The UK government's chief scientific advisor has said that building new nuclear power plants should be central to a new energy policy aimed at reducing carbon dioxide emissions.
Professor David King recommended boosting the contribution of renewable energy sources to electricity generation, aiming for 20% of capacity by 2020. But he added that reaching that target would only lead to a "standstill position" on emissions if the country's "zero carbon" nuclear stations, which produce 27% of current capacity, are decommissioned over that period.
"It seems to me that our dependence on fossil fuels would be unchanged unless there is new nuclear build, at least to replace existing nuclear power stations," he said.
Professor King has spoken in the past of his scepticism about nuclear power - sharing concerns with environmental groups about the disposal and storage of radioactive waste. But now, although he said that dealing with nuclear waste remained a "key issue", he said that it should not prevent further nuclear development. "We have to deal with the nuclear waste problem. That's not something that we can leave," he said.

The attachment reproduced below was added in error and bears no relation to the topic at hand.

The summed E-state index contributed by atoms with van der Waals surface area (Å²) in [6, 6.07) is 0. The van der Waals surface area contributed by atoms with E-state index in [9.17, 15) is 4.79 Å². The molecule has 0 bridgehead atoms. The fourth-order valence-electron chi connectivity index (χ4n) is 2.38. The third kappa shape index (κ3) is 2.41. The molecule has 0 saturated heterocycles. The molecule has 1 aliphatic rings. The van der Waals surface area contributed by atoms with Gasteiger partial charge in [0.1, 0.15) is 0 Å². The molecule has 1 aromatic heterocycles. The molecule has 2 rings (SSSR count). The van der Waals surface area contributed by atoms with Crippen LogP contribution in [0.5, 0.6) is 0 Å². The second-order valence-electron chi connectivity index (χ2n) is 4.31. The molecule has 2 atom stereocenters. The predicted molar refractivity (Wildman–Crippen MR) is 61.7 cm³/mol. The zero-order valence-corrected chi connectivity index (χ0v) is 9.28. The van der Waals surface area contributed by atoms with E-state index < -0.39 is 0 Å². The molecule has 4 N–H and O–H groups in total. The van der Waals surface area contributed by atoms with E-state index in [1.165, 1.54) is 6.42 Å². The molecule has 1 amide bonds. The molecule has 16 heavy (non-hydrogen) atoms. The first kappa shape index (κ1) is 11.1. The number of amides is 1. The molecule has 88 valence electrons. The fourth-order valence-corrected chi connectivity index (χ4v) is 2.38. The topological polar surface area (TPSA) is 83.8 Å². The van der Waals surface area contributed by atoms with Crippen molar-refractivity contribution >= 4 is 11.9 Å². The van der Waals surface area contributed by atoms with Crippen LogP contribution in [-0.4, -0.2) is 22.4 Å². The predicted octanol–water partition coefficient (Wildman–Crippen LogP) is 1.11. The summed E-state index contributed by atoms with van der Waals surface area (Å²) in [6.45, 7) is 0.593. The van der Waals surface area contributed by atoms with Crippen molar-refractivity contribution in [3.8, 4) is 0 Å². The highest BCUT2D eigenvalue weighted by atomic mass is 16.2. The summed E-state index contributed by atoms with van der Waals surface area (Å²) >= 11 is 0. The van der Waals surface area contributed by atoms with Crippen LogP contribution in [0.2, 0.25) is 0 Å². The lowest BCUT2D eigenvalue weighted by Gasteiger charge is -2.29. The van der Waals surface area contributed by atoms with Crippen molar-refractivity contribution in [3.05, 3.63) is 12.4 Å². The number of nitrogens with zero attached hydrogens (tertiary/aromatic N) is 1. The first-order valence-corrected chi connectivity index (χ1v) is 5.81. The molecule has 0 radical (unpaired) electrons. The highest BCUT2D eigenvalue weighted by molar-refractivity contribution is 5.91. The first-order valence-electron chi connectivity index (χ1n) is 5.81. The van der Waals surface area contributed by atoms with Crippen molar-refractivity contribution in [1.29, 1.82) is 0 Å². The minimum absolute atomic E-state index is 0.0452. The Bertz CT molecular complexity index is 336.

"On the other hand that is a problem that we have at the moment. It is a legacy from the long Cold War period and we have to deal with that whether or not we continue with nuclear power." Professor King called for a public debate on the subject of nuclear regeneration and concluded that: "Those who are opposed to nuclear on environmental grounds have to weigh up this difficult balance…are we going to continue with global warming or are we going to mitigate it? If we are going to treat that as a priority…then we need to continue our dependence on nuclear power at least in the intermediate phase until renewables really come on stream substantially." Adrian Ham, director general of the British Nuclear Energy Forum, welcomed Professor King's speech, which was delivered at the Albert Hall in London to mark the launch of National Science Week, and said he was confident that it reflected ideas circulating within government. "The government now has to create the level-playing field for low-carbon energy sources to ensure that they can play their full part in the future. This includes working toward a timely and publicly acceptable policy on nuclear," he added.
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